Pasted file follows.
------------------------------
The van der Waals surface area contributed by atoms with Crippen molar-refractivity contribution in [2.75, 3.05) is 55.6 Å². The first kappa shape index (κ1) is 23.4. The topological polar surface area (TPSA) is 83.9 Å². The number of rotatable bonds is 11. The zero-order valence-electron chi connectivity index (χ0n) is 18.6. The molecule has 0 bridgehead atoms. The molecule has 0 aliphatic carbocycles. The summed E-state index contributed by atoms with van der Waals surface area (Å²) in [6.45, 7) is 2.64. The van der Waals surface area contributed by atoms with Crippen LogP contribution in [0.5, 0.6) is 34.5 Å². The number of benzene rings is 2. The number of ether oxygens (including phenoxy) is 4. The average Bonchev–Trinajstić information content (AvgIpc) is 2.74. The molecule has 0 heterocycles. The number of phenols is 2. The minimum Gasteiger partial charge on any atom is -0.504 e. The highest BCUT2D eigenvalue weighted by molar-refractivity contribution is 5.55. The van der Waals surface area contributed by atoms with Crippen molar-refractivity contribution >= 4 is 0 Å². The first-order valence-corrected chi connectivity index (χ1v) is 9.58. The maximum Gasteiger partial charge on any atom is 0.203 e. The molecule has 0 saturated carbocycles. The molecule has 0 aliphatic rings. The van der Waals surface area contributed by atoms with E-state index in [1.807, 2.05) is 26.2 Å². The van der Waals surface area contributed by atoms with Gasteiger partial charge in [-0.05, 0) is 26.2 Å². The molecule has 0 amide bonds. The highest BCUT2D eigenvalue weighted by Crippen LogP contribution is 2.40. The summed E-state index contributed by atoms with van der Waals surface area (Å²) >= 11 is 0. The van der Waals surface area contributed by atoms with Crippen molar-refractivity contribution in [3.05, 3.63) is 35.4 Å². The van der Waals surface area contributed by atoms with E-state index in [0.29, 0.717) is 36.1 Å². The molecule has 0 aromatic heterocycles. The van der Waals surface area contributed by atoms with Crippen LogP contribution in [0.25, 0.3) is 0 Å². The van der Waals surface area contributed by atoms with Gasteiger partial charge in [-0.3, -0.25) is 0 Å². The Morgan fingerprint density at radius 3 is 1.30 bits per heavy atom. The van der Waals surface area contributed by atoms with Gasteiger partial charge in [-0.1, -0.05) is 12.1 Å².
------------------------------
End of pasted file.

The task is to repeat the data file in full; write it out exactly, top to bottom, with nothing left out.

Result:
The van der Waals surface area contributed by atoms with Crippen molar-refractivity contribution in [2.75, 3.05) is 55.6 Å². The first kappa shape index (κ1) is 23.4. The topological polar surface area (TPSA) is 83.9 Å². The number of rotatable bonds is 11. The zero-order valence-electron chi connectivity index (χ0n) is 18.6. The molecule has 0 bridgehead atoms. The molecule has 0 aliphatic carbocycles. The summed E-state index contributed by atoms with van der Waals surface area (Å²) in [6.45, 7) is 2.64. The van der Waals surface area contributed by atoms with Crippen LogP contribution in [0.5, 0.6) is 34.5 Å². The number of benzene rings is 2. The number of ether oxygens (including phenoxy) is 4. The average Bonchev–Trinajstić information content (AvgIpc) is 2.74. The molecule has 0 heterocycles. The number of phenols is 2. The minimum Gasteiger partial charge on any atom is -0.504 e. The highest BCUT2D eigenvalue weighted by molar-refractivity contribution is 5.55. The van der Waals surface area contributed by atoms with Crippen molar-refractivity contribution >= 4 is 0 Å². The first-order valence-corrected chi connectivity index (χ1v) is 9.58. The maximum Gasteiger partial charge on any atom is 0.203 e. The molecule has 0 saturated carbocycles. The molecule has 0 aliphatic rings. The van der Waals surface area contributed by atoms with E-state index in [1.807, 2.05) is 26.2 Å². The van der Waals surface area contributed by atoms with Gasteiger partial charge in [-0.05, 0) is 26.2 Å². The molecule has 0 amide bonds. The highest BCUT2D eigenvalue weighted by Crippen LogP contribution is 2.40. The summed E-state index contributed by atoms with van der Waals surface area (Å²) >= 11 is 0. The van der Waals surface area contributed by atoms with Crippen molar-refractivity contribution in [3.05, 3.63) is 35.4 Å². The van der Waals surface area contributed by atoms with E-state index in [0.29, 0.717) is 36.1 Å². The molecule has 0 aromatic heterocycles. The van der Waals surface area contributed by atoms with Crippen LogP contribution in [0.25, 0.3) is 0 Å². The van der Waals surface area contributed by atoms with Gasteiger partial charge in [-0.3, -0.25) is 0 Å². The Morgan fingerprint density at radius 3 is 1.30 bits per heavy atom. The van der Waals surface area contributed by atoms with Gasteiger partial charge in [-0.1, -0.05) is 12.1 Å².